Magnet Implant Supplies

This is my list of magnet implant supplies I bought, found, or procured before I performed my procedure. I won’t source any of them for you, so don’t ask – if you can’t find or don’t know what you need, you haven’t done enough research.

Everything on this list can be procured by an average layman in the United States fully legally. I don’t mean “legally” [with air quotes], nor “technically not against the law” – really, truly 100% legal and complication-free. To the best of my knowledge, these are all available to the average citizen. In my case, 95% of the equipment was secured from major, household name online retailers.

Strikethrough text indicates plans changed due to my experiences with my first implant attempt failure.


  • Sterile #10 scalpels — I probably should have used a #11 with more of a slicing tip on it, but #10 works as well. #10 scalpels were unable to make an incision deep enough without making an incision too wide, and my surgical scissors didn’t cut it. I ended up using a #15, which worked much better.
  • Surgical scissors — sharp-snub type, to open a skin pocket once the incision is made to work with sutures. Use the scalpel to open the pocket.
  • Syringes — super tiny gauge needles for the lido administration, and a fat one for saline irrigation
  • Stitch kits — I used 4-0 nylon sutures with an FS-2 (reverse cutting) needle.
  • Plastic tweezers — I read too many stories of botched procedures because the magnet kept sticking to the instruments. I was also worried about metal-metal contact increasing the risk of parylene degradation; I used antistatic tweezers from AmazonDon’t use antistatic tweezers! The ones I got were slightly ferrous and the magnet would partially stick to them. Try to find plastic tweezers from a first aid kit instead.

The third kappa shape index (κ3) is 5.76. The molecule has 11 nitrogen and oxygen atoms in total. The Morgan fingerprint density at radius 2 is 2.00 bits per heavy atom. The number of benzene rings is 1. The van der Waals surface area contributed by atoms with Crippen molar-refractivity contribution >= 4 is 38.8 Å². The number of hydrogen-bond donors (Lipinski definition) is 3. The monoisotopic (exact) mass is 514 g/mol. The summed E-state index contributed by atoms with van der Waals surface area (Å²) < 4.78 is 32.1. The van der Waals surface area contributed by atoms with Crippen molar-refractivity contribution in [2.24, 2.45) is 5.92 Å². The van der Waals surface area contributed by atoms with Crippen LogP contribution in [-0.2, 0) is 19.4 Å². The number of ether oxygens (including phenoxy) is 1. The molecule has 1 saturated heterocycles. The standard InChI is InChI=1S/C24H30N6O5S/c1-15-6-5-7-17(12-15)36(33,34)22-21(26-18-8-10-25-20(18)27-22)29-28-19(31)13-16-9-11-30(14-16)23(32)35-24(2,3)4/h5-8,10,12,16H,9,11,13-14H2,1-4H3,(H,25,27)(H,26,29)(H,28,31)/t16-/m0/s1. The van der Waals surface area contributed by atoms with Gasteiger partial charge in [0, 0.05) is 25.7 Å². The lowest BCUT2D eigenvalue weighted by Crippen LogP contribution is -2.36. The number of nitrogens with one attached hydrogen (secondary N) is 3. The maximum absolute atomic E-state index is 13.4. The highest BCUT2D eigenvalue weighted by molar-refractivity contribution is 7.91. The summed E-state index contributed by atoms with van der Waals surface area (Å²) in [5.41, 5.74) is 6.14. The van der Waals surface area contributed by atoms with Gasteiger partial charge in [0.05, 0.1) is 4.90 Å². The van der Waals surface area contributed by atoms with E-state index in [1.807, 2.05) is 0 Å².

• Forceps/Hemostats — I originally got them for guiding the suture needle but stupidly bought ones WAY too large for that… I’ll use them as best I can, but in the future I will be careful to buy needle forceps.
  • Tourniquet — new, clean hair tie
  • Magnets — Perhaps the most important thing of all, I used 3mmx.5mm axially/through the thickness magnetized N52 neodymium magnets. They were vapor-deposited with parylene-C, a bioneutral coating used with pacemakers and other medical implants to shield the body from heavy metals and the device from the harsh environment of the body.

Sterile Preparations

  • Triple antibacterial ointment — not the mupirocin I wanted (which can handle MRSA, et. al.), but it will do to keep infections away.
  • Chlorhexidine, benzoin, alcohol preps — All used for prepping my incision (chlorhex) and lido injection (alcohol, benzoin) sites
  • Super Sani Cloth — clinical grade disinfectant wipes, used to prep all surfaces preop. Kills off MRSA, NF, and all the other baddies.

General Surgical

  • Sterile saline — for irrigation
  • Sterile bandage — wrapping things after the fact; will transition to bandaids after I pull my stitches. Note that these are not your normal nitrile or latex gloves. They come in individually wrapped pairs that are guaranteed sterile.
  • Sterile gloves — these take practice to get on right. Like, a lot of practice.
  • Lidocaine — 2% lidocaine hcl solution for performing a digital nerve block. It’s much easier to find powder (it’s not controlled or scheduled), but there are HSP solutions for injection out there if you know where to look. I ensured to get lido without epinephrine. While I’ve heard that modern research suggests the risk is minimal, conventional wisdom says that lido with epi can vasoconstrict to the point of ischemia in the case of a digital block, so I steered clear. Update: read more on why lidocaine with epi is just fine.

I spent a little over $100 for all my implant supplies., with some scavenged, some begged, but most purchased.

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